A scientific study shows that synthetic pesticides are significantly more dangerous than natural ones(taken from a study by IFOAM ORGANICS))1

The European Green Deal’s goals of expanding organic farming to 25%, halving pesticide use, and risk, and protecting sensitive areas from negative pesticide impacts by 2030 are making natural pesticides allowed in organic farming a matter of political interest. 2

On behalf of IFOAM Organics Europe, the European umbrella organization for organic farming, GLOBAL 2000 subjected these alleged “ecological compromises” to Data Control). In this context, the differences between the 256 pesticide-active substances allowed only in conventional agriculture and the 134 substances also allowed in organic farming were analyzed in terms of hazard potentials and risks, as well as the frequency of their use.

The difference in pesticides for ORGANIC farming compared to conventional ones is highly significant:

Of the 256 active substances of pesticides, mostly synthetic, allowed only in conventional agriculture, 55% carry warnings of danger to health or the environment; For the 134 natural active ingredients also allowed in organic farming, only 3% allow it. Warnings about possible harm to the unborn child suspected carcinogenicity or acute lethal effects were found in 16% of pesticides used in conventional agriculture, but none of the pesticides approved for use in organic. 4

Burtscher-Schaden, a biochemist at GLOBAL 2000 and lead author of the study: “While about 90% of conventional pesticides are of chemical-synthetic origin and have undergone screening programs to identify the substances with the highest toxicity (and therefore the highest efficacy) against target organisms, most natural active ingredients are not even ‘substances’ in the strict sense, but living microorganisms. These make up 56% of pesticides approved in organic farming. As natural inhabitants of the soil, they have no properties of hazardous substances. Another 19% of organic pesticides are classified from the outset as “low-risk active substances” (e.g., yeast, ferric phosphate) or approved as a basic substance (e.g., sunflower oil, vinegar, milk).” 5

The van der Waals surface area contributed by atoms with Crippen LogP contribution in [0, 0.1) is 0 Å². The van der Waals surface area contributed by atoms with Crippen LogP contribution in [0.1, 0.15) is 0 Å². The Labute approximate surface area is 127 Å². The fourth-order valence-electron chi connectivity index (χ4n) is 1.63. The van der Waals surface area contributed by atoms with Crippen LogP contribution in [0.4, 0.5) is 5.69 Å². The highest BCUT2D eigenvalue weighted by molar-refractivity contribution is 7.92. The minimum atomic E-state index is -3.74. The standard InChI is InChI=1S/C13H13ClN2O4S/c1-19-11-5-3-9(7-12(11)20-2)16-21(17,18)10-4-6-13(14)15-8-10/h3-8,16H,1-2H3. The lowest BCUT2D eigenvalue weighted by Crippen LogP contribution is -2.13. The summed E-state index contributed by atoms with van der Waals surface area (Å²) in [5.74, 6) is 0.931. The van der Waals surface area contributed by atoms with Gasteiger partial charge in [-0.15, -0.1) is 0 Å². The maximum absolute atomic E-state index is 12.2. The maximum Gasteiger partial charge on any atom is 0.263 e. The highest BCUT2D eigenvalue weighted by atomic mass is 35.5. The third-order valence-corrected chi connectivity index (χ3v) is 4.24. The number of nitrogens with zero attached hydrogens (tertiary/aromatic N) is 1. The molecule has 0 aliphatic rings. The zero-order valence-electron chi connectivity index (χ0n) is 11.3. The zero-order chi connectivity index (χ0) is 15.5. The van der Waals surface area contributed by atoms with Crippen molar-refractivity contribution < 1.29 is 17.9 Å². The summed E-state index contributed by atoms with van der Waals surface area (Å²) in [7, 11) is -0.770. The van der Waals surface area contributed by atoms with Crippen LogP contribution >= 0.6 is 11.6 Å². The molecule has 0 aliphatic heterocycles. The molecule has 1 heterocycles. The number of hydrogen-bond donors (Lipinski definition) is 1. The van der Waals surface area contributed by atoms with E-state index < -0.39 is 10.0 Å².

Jan Plagge, President of IFOAM Organics Europe, adds: “It has become clear that synthetic active substances allowed in conventional farming are much more dangerous and problematic than natural active substances approved in organic farming. And let’s remember that organic farms focus on preventive measures such as using robust varieties, sensitive crop rotations, maintaining soil health, and increasing biodiversity in the field in order to avoid the use of external inputs. That is why on about 90% of agricultural land (especially arable land) no pesticides are used, not even natural substances. However, if pests get out of hand, the use of beneficial insects, microorganisms, pheromones, or deterrents is the second choice of organic farmers. Natural pesticides, such as copper or sulfur minerals, baking powder, or vegetable oils, are the last resort, for special crops such as fruits and wine vines. 6

Jennifer Lewis, Executive Director of the International Biological Manufacturers Association (IBMA), highlights the “huge potential” of natural crop protection products and methods already available today, for both conventional and organic farmers: We need to speed up the approval process for organic control so that these products are available to all farmers in Europe. This will support the transition to a more sustainable and biodiversity-friendly food system outlined in the European Green Deal.” 7

  • This field is for validation purposes and should be left unchanged.
  • This field is for validation purposes and should be left unchanged.